Sarah Cahill’s premiere of my War Is Just a Racket last night was fabulous. The video her husband John Sanborn made to accompany my piece (which I hadn’t yet seen), was, I thought, with its footage of General Smedley Butler speaking and a dollar bill waving like a flag, the evening’s most apt and imaginative video, and I’m ready to package the music plus video as a multimedia piece. (It does require three screens, though, which will make the video impractical for general use.)
But I’m stuck with one of those nagging problems that plagues composers from time to time: the agony of unintended quotation. There’s a bluesy tune at the end of the piece (E minor/major over an A-flat minor bass line, I just love bitonality) that contains five notes in a row in common with the Gershwin song “It Ain’t Necessarily So,” and too many people are coming up to me to ask, “Why did you quote ‘It Ain’t Necessarily So'”? Here’s the melody:
I wasn’t thinking of the Gershwin song when I wrote it, and it doesn’t come to my mind when I hear the piece. Gershwin’s song is in triple time, it doesn’t start with a double upbeat, and its quintessential feature is a chromatic descent from B down to G, of which I use only B, A#, A, and a repeated G natural. I really, truly, I swear, don’t think of this:
when I hear my piece. As far as I’m concerned, I was channeling a blues idiom that Gershwin was also thinking of in Porgy and Bess – we had a source in common. The worst is the people who ask me, “Have you ever heard ‘It Ain’t Necessarily So’?,” and then hum it for me, as though I hadn’t been able to sing Porgy and Bess all the way from “Summertime” through “I’m on My Way” since I was 13. (I am, after all, the author of a history of 20th-century American music, and had it turned out that I was unfamiliar with Porgy and Bess, a move would have been called for to remainder the book and strip me of tenure.)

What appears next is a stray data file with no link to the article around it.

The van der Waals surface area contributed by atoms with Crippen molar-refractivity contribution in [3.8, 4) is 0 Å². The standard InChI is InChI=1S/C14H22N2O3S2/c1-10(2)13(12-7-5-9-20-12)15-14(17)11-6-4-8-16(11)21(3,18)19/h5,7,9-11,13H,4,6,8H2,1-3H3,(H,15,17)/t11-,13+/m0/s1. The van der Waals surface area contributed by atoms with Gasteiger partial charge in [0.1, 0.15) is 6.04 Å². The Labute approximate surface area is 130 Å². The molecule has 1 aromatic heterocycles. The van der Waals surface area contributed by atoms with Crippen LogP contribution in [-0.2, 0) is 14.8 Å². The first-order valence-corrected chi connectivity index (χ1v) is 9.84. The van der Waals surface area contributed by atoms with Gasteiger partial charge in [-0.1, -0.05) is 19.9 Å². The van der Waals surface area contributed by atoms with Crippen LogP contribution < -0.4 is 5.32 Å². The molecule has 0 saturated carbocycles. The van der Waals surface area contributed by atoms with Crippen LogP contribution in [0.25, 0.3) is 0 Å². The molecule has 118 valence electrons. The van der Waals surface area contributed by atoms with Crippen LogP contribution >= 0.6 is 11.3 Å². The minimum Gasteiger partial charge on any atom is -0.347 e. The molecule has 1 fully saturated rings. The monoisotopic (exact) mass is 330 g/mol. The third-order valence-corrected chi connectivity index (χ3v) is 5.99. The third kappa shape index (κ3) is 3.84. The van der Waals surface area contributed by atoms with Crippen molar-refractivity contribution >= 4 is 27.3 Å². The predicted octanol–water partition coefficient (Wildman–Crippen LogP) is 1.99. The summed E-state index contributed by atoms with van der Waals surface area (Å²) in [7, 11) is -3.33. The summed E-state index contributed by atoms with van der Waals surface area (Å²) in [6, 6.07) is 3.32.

Now, since the piece consists of General Butler basically talking about having been deceived by the U.S. military, reference to “It Ain’t” makes a certain sense, so I could just respond to queries with a knowing look and slight arch of the eyebrow. But it comes at what I intended as the most poignant point in the piece (which John replicated in the video as well), and the idea of all those lovely audience members suddenly brightening up and thinking of Gershwin at that delicate moment drives me bananas. As a critic, I tried never to point out resemblances between note patterns in new music and classic tunes, unless some reinforcement or context made it clear that it was intentional. (I broke that rule once in the late 1980s with regard to a Mikel Rouse piece that started coincidentally with the first five notes of “There’s a Place for Us,” and it’s been on my conscience ever since.) As I once rather notoriously quoted Billy Joel saying, “There are only twelve notes, so everything’s going to sound like something, man.” No one should have a de facto copyright on any pitch pattern as small as five notes. But I’m a pragmatist, and all those people are my friends and well-intended, and I think I’m just going to have to change it. Porgy and Bess ain’t going anywhere, fortunately, and I just have to concede that Gershwin got there first and planted his flag on E B A# E A. But I can’t see what to change it to that’s as good. I guess most composers run into this at some time or another – but not Xenakis, I bet. Maybe that’s why serialism had the run it did.